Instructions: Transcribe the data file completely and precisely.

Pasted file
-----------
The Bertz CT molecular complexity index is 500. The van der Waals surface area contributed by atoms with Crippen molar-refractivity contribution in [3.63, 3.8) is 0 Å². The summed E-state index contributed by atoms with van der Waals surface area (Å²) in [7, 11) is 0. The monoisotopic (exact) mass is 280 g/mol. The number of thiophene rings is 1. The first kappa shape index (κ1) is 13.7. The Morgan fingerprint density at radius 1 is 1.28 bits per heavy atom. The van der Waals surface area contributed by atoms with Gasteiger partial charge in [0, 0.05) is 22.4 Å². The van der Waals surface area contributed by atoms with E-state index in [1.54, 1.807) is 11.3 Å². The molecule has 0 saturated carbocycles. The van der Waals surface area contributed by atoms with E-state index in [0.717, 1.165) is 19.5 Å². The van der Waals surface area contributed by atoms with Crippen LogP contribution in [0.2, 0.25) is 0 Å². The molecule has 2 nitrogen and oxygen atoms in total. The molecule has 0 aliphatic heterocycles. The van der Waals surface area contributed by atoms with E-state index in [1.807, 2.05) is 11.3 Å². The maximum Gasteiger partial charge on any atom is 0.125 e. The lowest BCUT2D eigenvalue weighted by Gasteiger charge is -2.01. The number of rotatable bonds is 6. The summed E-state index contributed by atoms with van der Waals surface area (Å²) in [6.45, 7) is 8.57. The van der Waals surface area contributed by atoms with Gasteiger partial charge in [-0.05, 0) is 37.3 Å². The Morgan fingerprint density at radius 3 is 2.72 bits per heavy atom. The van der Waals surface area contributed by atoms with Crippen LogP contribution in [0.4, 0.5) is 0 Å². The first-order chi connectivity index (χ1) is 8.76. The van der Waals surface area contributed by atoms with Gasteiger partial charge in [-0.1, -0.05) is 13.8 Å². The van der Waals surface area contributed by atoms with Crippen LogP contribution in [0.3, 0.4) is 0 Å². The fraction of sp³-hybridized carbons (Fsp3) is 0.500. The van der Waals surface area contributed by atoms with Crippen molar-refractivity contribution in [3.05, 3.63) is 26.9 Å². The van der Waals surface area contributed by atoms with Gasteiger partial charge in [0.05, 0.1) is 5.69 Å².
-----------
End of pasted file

The Bertz CT molecular complexity index is 500. The van der Waals surface area contributed by atoms with Crippen molar-refractivity contribution in [3.63, 3.8) is 0 Å². The summed E-state index contributed by atoms with van der Waals surface area (Å²) in [7, 11) is 0. The monoisotopic (exact) mass is 280 g/mol. The number of thiophene rings is 1. The first kappa shape index (κ1) is 13.7. The Morgan fingerprint density at radius 1 is 1.28 bits per heavy atom. The van der Waals surface area contributed by atoms with Gasteiger partial charge in [0, 0.05) is 22.4 Å². The van der Waals surface area contributed by atoms with E-state index in [1.54, 1.807) is 11.3 Å². The molecule has 0 saturated carbocycles. The van der Waals surface area contributed by atoms with E-state index in [0.717, 1.165) is 19.5 Å². The van der Waals surface area contributed by atoms with Crippen LogP contribution in [0.2, 0.25) is 0 Å². The molecule has 2 nitrogen and oxygen atoms in total. The molecule has 0 aliphatic heterocycles. The van der Waals surface area contributed by atoms with E-state index in [1.807, 2.05) is 11.3 Å². The maximum Gasteiger partial charge on any atom is 0.125 e. The lowest BCUT2D eigenvalue weighted by Gasteiger charge is -2.01. The number of rotatable bonds is 6. The summed E-state index contributed by atoms with van der Waals surface area (Å²) in [6.45, 7) is 8.57. The van der Waals surface area contributed by atoms with Gasteiger partial charge in [-0.05, 0) is 37.3 Å². The Morgan fingerprint density at radius 3 is 2.72 bits per heavy atom. The van der Waals surface area contributed by atoms with Crippen LogP contribution in [0.4, 0.5) is 0 Å². The first-order chi connectivity index (χ1) is 8.76. The van der Waals surface area contributed by atoms with Gasteiger partial charge in [-0.1, -0.05) is 13.8 Å². The van der Waals surface area contributed by atoms with Crippen LogP contribution in [0.3, 0.4) is 0 Å². The fraction of sp³-hybridized carbons (Fsp3) is 0.500. The van der Waals surface area contributed by atoms with Crippen molar-refractivity contribution in [3.05, 3.63) is 26.9 Å². The van der Waals surface area contributed by atoms with Gasteiger partial charge in [0.05, 0.1) is 5.69 Å².